Once a month I travel to a safe haven that provides shelter to socioeconomically disadvantaged women and children affected by domestic violence. There, I facilitate what has become known as "Doctor's Night."
Lauren Hunter, MD, is a third-year resident in the Drexel/Hahnemann Internal Medicine Residency program.
The first session focused on heart health. I borrowed a small plastic model of the heart from the coronary care unit at the hospital and brought echocardiograms demonstrating normal and abnormal myocardial contraction. I prepared a few key teaching points, but encouraged participants to guide the session. As expected, women asked questions about common medical problems such as strokes, hypertension, and diabetes. The session took a more personal turn as women shared stories of loved ones, explained beliefs supporting complementary therapies, and expressed doubts about the appropriateness of their prescribed medications.
In subsequent sessions, my lesson plan continued to take a backseat to issues surrounding individual experiences with the medical establishment — shifting the purpose from agenda-focused health literacy to understanding the needs and voice of the community I was serving.
My decision to become a doctor came later in life than for most of my colleagues. The idea first occurred to me after college when I was on Medicaid. It was triggered by a deep awareness of health disparities shaped by long wait times in free clinics and inferior medical care. I remember thinking, "there need to be more doctors here," and I considered the possibility of becoming one. I had no background in science, but the seed to practice medicine as a means for social justice had been planted and I embraced the transformation as it took root.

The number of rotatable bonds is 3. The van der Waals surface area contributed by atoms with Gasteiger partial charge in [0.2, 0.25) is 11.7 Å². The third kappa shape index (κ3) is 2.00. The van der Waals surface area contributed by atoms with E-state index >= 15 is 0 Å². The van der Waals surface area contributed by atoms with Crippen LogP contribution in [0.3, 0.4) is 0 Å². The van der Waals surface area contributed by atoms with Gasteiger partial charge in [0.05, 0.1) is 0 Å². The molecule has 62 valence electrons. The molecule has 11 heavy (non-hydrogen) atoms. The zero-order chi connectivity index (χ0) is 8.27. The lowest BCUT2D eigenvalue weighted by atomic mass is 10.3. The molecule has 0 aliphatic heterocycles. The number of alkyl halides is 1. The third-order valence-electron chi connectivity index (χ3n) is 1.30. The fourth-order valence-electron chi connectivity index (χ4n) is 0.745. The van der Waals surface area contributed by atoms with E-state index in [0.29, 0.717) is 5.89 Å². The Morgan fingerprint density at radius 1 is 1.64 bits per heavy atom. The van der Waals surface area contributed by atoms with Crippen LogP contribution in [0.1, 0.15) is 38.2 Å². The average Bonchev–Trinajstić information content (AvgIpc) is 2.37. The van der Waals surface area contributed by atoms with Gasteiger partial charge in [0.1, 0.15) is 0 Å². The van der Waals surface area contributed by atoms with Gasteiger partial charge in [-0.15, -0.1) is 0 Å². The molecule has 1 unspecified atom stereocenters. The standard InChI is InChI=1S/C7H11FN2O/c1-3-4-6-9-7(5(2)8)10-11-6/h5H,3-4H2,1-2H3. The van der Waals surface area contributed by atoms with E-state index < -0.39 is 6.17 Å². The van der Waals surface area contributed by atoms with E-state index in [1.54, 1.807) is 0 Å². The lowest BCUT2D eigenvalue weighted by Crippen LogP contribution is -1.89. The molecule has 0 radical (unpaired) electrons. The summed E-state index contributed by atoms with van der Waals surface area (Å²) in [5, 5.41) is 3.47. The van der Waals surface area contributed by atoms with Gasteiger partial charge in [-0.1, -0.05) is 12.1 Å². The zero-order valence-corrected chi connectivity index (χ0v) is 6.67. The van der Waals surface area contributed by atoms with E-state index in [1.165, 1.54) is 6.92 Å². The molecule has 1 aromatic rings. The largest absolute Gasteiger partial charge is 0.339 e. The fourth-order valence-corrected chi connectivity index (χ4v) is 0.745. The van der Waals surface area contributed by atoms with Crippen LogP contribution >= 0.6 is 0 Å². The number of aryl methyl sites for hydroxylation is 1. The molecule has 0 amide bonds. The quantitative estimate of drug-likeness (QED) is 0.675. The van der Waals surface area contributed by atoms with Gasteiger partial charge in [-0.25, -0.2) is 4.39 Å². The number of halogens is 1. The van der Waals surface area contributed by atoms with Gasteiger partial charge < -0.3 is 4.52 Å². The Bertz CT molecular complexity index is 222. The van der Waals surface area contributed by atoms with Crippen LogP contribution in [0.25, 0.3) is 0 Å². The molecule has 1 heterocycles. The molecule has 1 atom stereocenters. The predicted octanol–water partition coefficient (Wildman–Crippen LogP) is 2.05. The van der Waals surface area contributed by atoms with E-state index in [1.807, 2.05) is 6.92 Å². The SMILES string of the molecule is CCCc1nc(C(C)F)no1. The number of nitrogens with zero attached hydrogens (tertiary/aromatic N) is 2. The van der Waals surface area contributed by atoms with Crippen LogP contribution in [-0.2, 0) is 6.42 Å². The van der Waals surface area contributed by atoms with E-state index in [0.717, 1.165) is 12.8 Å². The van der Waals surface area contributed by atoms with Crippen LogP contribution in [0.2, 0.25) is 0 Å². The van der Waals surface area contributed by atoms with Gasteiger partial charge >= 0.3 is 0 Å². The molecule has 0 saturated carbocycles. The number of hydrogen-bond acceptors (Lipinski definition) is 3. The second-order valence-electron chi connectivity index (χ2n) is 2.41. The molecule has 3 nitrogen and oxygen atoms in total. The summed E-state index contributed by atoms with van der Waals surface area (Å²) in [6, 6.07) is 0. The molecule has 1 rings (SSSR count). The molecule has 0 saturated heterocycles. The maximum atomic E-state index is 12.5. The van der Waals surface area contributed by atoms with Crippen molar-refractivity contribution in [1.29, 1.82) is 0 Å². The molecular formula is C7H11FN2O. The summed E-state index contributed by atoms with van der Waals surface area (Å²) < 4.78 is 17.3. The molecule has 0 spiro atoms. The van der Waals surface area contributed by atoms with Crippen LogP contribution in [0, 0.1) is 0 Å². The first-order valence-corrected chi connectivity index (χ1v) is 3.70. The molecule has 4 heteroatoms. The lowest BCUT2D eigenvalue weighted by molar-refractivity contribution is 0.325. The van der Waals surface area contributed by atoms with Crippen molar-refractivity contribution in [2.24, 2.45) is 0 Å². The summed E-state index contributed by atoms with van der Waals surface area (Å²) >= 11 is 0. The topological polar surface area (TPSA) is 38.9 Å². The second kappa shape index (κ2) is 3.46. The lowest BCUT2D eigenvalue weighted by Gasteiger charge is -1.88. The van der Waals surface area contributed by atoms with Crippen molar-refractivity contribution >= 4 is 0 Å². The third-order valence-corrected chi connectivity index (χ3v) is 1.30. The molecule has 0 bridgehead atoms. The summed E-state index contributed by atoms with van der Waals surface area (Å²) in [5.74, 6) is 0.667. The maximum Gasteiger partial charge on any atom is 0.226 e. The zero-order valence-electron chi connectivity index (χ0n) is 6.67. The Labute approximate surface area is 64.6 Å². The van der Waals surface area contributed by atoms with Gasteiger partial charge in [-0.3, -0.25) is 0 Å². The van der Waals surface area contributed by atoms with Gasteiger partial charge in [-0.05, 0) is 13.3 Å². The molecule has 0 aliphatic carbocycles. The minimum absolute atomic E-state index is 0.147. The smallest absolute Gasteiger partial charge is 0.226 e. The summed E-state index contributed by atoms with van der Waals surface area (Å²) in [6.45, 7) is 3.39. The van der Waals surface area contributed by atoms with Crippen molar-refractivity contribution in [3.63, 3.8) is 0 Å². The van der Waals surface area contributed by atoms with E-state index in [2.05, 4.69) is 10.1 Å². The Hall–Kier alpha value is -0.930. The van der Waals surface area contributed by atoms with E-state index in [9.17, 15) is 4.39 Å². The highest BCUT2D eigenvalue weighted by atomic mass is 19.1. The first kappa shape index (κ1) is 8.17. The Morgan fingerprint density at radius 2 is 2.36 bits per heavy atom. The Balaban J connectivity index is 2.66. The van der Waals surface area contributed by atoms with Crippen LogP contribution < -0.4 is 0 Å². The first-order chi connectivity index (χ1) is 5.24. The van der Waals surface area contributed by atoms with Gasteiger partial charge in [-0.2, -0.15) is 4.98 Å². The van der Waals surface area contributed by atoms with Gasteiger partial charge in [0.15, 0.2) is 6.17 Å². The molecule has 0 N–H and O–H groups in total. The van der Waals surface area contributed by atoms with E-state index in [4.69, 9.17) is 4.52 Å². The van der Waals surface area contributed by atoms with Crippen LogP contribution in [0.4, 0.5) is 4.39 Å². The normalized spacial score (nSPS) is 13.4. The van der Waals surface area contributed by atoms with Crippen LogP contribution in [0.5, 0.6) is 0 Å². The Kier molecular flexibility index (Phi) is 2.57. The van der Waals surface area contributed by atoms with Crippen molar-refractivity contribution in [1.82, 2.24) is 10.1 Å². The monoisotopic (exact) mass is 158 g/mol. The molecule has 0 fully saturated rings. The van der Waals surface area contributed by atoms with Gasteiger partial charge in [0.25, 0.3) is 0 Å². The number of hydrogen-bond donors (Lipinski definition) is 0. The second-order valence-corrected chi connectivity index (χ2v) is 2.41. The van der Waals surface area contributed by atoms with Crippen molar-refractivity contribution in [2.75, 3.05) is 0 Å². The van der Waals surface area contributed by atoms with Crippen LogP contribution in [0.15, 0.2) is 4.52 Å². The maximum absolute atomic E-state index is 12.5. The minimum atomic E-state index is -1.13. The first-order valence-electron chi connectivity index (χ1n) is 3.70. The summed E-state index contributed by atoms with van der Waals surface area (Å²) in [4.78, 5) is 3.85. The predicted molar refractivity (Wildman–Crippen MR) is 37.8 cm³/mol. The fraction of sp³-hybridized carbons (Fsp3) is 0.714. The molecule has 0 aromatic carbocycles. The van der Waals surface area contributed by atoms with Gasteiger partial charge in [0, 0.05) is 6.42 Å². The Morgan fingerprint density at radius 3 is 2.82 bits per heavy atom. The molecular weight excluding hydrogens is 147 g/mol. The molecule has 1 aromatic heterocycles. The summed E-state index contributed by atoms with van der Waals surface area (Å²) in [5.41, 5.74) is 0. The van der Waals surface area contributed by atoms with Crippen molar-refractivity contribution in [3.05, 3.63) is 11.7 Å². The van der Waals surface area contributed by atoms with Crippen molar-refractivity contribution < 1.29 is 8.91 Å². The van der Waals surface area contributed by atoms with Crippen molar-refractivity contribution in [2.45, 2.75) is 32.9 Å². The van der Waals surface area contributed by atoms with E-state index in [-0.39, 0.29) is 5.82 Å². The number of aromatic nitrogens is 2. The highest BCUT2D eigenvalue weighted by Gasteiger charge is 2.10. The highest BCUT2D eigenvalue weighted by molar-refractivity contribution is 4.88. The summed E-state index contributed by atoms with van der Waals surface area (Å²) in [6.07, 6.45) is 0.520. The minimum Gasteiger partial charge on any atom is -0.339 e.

I often equate the experience of introductory medical training to learning how to be a robot. For me, mastery of the necessary facts, systems, and algorithms required a great deal of thinking "inside the box." I found the true art of medicine to be revealed while working with patients. Prior to beginning residency, I became familiar with the teachings of an Indian mystic. In one of his lectures, he urges medical students to make a serious effort to turn inward and know themselves before touching the bodies of their patients. This concept resonated with me personally and professionally. In devoting some time to meditation, I learned how to create distance from robotic and limited medical thinking by staying involved in activities honoring the roots of my desire to become a physician.
Early in my second year of residency, the Department of Medicine's cardiology interest group wanted to implement an arm for community outreach. I saw the role of community outreach coordinator as a perfect opportunity to nurture these roots. Researching volunteer projects led me to Dr. Ana Núñez, associate dean for diversity, equity and inclusion for Drexel College of Medicine. She put me in touch with an administrator for two safe havens, and we scheduled the session on heart health.
I find the more I prepare for each session, the more it moves in a different direction. I enjoy expanding on clients' specific suggestions for topics, but there are new faces every month, as many relocate to more permanent housing. Last month I prepared a requested workshop on herbs and supplements for women's health. When I showed up, the meeting room was filled with 10 children ages 6 months to 10 years, and a different group of women, not interested in hearing about herbs. In an effort to engage both clients and their children, we instead spent time learning how to make a Tibetan medicine bowl sing and thinking about whether or not the vibratory sound was "medicine."
The exact health benefits of a session like this, or any session for that matter, are unclear, and I have no intention of empirically studying the outcomes. It is my belief that this is the kind of passion project where simply showing up leads to the greatest impact for all participants, including myself.
— Lauren Hunter, MD